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      Heart Failure: Advanced Development in Genetics and Epigenetics

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      BioMed Research International

      Hindawi Publishing Corporation

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          Abstract

          Heart failure (HF) is a complex pathophysiological syndrome that arises from a primary defect in the ability of the heart to take in and/or eject sufficient blood. Genetic mutations associated with familial dilated cardiomyopathy, hypertrophic cardiomyopathy, and arrhythmogenic right ventricular cardiomyopathy can contribute to the various pathologies of HF. Therefore, genetic screening could be an approach for guiding individualized therapies and surveillance. In addition, epigenetic regulation occurs via key mechanisms, including ATP-dependent chromatin remodeling, DNA methylation, histone modification, and RNA-based mechanisms. MicroRNA is also a hot spot in HF research. This review gives an overview of genetic mutations associated with cardiomyopathy and the roles of some epigenetic mechanisms in HF.

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          Most cited references 78

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          Chromatin remodelling during development.

          New methods for the genome-wide analysis of chromatin are providing insight into its roles in development and their underlying mechanisms. Current studies indicate that chromatin is dynamic, with its structure and its histone modifications undergoing global changes during transitions in development and in response to extracellular cues. In addition to DNA methylation and histone modification, ATP-dependent enzymes that remodel chromatin are important controllers of chromatin structure and assembly, and are major contributors to the dynamic nature of chromatin. Evidence is emerging that these chromatin-remodelling enzymes have instructive and programmatic roles during development. Particularly intriguing are the findings that specialized assemblies of ATP-dependent remodellers are essential for establishing and maintaining pluripotent and multipotent states in cells.
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            The long noncoding RNA CHRF regulates cardiac hypertrophy by targeting miR-489.

            Sustained cardiac hypertrophy is often accompanied by maladaptive cardiac remodeling leading to decreased compliance and increased risk for heart failure. Maladaptive hypertrophy is considered to be a therapeutic target for heart failure. MicroRNAs (miRNAs) and long noncoding RNAs (lncRNAs) have various biological functions and have been extensively investigated in past years.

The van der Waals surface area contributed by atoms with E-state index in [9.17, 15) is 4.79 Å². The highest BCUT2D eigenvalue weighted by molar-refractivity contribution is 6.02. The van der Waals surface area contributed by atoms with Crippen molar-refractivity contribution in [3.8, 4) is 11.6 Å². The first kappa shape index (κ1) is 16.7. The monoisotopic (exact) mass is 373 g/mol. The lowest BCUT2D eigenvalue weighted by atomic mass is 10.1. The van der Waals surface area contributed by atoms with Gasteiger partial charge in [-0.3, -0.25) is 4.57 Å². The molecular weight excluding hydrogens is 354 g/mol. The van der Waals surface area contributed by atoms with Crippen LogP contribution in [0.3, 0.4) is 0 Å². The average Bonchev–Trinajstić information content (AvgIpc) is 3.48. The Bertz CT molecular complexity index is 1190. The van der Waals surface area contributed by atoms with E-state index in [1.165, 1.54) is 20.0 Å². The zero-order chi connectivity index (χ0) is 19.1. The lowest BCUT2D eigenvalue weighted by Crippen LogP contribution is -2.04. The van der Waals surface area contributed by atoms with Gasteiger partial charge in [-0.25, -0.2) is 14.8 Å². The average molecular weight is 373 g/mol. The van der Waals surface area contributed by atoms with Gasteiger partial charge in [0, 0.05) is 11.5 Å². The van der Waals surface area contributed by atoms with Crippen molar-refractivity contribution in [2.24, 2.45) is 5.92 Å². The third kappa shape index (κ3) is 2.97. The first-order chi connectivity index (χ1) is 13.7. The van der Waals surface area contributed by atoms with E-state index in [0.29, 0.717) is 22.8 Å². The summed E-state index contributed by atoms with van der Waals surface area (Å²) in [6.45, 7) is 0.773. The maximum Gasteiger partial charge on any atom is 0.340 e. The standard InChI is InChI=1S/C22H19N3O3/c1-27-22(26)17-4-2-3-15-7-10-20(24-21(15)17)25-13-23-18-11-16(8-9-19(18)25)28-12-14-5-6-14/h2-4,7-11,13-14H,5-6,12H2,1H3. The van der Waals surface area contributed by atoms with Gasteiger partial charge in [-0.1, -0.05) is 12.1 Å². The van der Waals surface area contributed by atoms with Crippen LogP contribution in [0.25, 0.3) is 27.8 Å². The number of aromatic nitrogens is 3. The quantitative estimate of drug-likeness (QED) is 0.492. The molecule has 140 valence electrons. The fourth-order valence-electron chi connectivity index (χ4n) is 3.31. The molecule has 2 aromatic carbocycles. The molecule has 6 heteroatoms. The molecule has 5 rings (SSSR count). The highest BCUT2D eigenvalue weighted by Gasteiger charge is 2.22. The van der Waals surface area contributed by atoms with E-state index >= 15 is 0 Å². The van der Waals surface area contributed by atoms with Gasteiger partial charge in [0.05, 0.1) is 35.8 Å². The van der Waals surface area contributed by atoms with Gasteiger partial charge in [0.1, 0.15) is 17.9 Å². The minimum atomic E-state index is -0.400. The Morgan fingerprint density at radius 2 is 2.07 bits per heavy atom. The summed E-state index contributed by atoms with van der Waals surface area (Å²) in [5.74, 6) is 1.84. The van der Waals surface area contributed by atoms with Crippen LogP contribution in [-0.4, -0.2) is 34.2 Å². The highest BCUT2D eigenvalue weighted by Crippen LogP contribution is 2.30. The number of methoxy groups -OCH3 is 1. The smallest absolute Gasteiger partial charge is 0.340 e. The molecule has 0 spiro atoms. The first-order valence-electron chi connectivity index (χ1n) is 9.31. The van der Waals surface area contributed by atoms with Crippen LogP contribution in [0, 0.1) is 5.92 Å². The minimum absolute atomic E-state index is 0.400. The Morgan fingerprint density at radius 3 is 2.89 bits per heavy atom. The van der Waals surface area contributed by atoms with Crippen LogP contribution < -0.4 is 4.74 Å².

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              Altered microRNA expression in human heart disease.

              MicroRNAs are recently discovered regulators of gene expression and are becoming increasingly recognized as important regulators of heart function. Genome-wide profiling of microRNAs in human heart failure has not been reported previously. We measured expression of 428 microRNAs in 67 human left ventricular samples belonging to control (n = 10), ischemic cardiomyopathy (ICM, n = 19), dilated cardiomyopathy (DCM, n = 25), or aortic stenosis (AS, n = 13) diagnostic groups. miRNA expression between disease and control groups was compared by ANOVA with Dunnett's post hoc test. We controlled for multiple testing by estimating the false discovery rate. Out of 428 microRNAs measured, 87 were confidently detected; 43 were differentially expressed in at least one disease group. In supervised clustering, microRNA expression profiles correctly grouped samples by their clinical diagnosis, indicating that microRNA expression profiles are distinct between diagnostic groups. This was further supported by class prediction approaches, in which the class (control, ICM, DCM, AS) predicted by a microRNA-based classifier matched the clinical diagnosis 69% of the time (P < 0.001). These data show that expression of many microRNAs is altered in heart disease and that different types of heart disease are associated with distinct changes in microRNA expression. These data will guide further studies of the contribution of microRNAs to heart disease pathogenesis.
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                Author and article information

                Journal
                Biomed Res Int
                Biomed Res Int
                BMRI
                BioMed Research International
                Hindawi Publishing Corporation
                2314-6133
                2314-6141
                2015
                9 April 2015
                : 2015
                Affiliations
                Department of Cardiology, The First Affiliated Hospital, College of Medicine, Zhejiang University, No. 79, Qing-Chun Road, Hangzhou 310003, China
                Author notes

                Academic Editor: Daniele Catalucci

                Article
                10.1155/2015/352734
                4407520
                Copyright © 2015 Jian Yang et al.

                This is an open access article distributed under the Creative Commons Attribution License, which permits unrestricted use, distribution, and reproduction in any medium, provided the original work is properly cited.

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